PS101 Lecture Notes - Lecture 11: Julian Rotter, Learned Helplessness, Albert Bandura

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31 Jan 2013

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Michael Matthews October 20, 2011
Psychology Lecture #11
Gordon Allport- argued that personality is characteristically a number of different traits. Defined people by
a combination of different traits as opposed to specific personalities.
He had a very rational approach (useful but is a weaker approach)
Isaac- was imperial approach.
Gordon found three types of traits- the cardinal trait (so rare that you probably will rarely see personalities
governed by a single trait- reflected by one specific trait), Central trait, secondary traits (descriptive and
short lived- “my roommate is grouchy in the morning”)
The mature personality has a sense of perspective. Empathic- deep sense of empathy. Rich sense of humor.
Susan Kolbasa- Her theme is a personality characteristic of “hardiness”, positively correlated with a strong
immune system. Consists of 3 different dimensions: commitment (believe in the truth and value of who
they are and what they are doing. They are fully engaged in what they are doing), control (powerlessness,
feel they can control the trajectory of their own destiny-they confront the world), and challenge (vs. threat-
they see life as a series of challenges-put demands on them for incentives of harder work). Opposite of
commitment is what she refers to as alienation.
(LCU)- Life change units. Stress may have an effect on our health- especially based on the amount of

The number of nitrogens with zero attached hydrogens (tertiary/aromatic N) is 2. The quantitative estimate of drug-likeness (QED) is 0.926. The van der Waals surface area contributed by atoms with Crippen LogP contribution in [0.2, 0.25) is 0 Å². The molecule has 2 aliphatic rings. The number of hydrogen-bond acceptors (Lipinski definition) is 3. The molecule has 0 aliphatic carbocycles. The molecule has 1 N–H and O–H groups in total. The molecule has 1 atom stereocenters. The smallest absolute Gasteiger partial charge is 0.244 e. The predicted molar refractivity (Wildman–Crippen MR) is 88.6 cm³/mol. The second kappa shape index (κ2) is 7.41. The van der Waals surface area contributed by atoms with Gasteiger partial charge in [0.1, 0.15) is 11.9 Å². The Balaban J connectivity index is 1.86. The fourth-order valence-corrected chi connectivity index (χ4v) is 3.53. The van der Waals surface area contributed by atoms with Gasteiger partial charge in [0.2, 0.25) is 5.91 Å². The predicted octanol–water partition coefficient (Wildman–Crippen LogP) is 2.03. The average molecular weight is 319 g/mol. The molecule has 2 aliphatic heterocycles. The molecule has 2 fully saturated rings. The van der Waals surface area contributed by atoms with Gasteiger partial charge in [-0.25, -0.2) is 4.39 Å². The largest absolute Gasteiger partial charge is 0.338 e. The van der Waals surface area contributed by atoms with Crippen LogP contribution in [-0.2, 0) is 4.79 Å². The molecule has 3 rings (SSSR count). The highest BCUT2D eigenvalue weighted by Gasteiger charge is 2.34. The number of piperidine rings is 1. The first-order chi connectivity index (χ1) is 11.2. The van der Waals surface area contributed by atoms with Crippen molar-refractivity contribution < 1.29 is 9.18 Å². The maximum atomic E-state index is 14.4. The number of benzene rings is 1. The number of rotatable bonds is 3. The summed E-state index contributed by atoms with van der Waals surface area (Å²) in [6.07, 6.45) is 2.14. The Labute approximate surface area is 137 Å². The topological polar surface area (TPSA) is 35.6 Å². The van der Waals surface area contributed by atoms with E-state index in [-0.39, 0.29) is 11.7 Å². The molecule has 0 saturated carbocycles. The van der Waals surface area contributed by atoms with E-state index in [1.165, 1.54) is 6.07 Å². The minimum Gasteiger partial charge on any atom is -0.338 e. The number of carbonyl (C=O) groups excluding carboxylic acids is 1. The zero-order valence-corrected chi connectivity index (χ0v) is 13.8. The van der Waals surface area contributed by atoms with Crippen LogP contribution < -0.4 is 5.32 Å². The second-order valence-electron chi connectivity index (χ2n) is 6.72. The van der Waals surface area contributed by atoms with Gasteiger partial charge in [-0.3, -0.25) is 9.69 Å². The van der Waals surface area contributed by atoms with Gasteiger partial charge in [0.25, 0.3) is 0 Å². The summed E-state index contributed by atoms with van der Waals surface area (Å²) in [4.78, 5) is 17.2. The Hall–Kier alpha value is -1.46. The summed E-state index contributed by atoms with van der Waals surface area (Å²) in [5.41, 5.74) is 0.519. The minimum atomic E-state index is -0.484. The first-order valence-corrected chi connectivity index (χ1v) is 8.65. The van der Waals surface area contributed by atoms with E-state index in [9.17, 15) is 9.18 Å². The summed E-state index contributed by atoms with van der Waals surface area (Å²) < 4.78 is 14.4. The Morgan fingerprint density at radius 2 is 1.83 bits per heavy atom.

change units in our life at one time.
Skinner would say- all I have is behaviour, which equals personality.
Personality is a series of traits that have been reinforced.
There is nothing that special about personality. Behaviours/ personalities are simply happening because of
what has been rewarded through one’s life.
Radical theorist assumptions: Behaviour is personality. Environment has much to do of who we are as
opposed to biological and genetic influences. The use of experiments to determine behaviours
Albert Bandura is a social cognitive radical theorist: observational learning is powerful He argues that your
goals are also very important. The way we think about our external events affects our behaviour.
What you learn from others, is not necessarily what you expect to learn from them.
Reciprocal determinism- you are as much a product of your environment as you are the architect of your
environment. Children’s viewing habits, influences their feelings and behaviours today. Architect of your
own environment.
The essential ingredient is your perceived sense of control.
Internal locus of control- cope better with stress, deal with academic better
Julian Rotter has worked a lot with this inner control.
Learned helplessness- negative events keep occurring, you may do nothing eventually.
When people can’t change anything, they feel helpless and then eventually depressed.
People who are optimistic look at external events, use very specific analysis, and see negative events
People, who are pessimistic, see the problems coming from internal. You feel in general a loser to specific
Depression is the single most serious mental problem in the world today.
Self-Efficacy- a person’s conviction that we can perform the necessary actions to get the desired outcome.
Humanistic/ Existential Approach: Holistic, Dispositional (disposition to be whole and seek growth),
Phenomenological- reality is how you define it, and it is always subjective.
Existential: freedom (can be a burden), choose, responsive for your own choices
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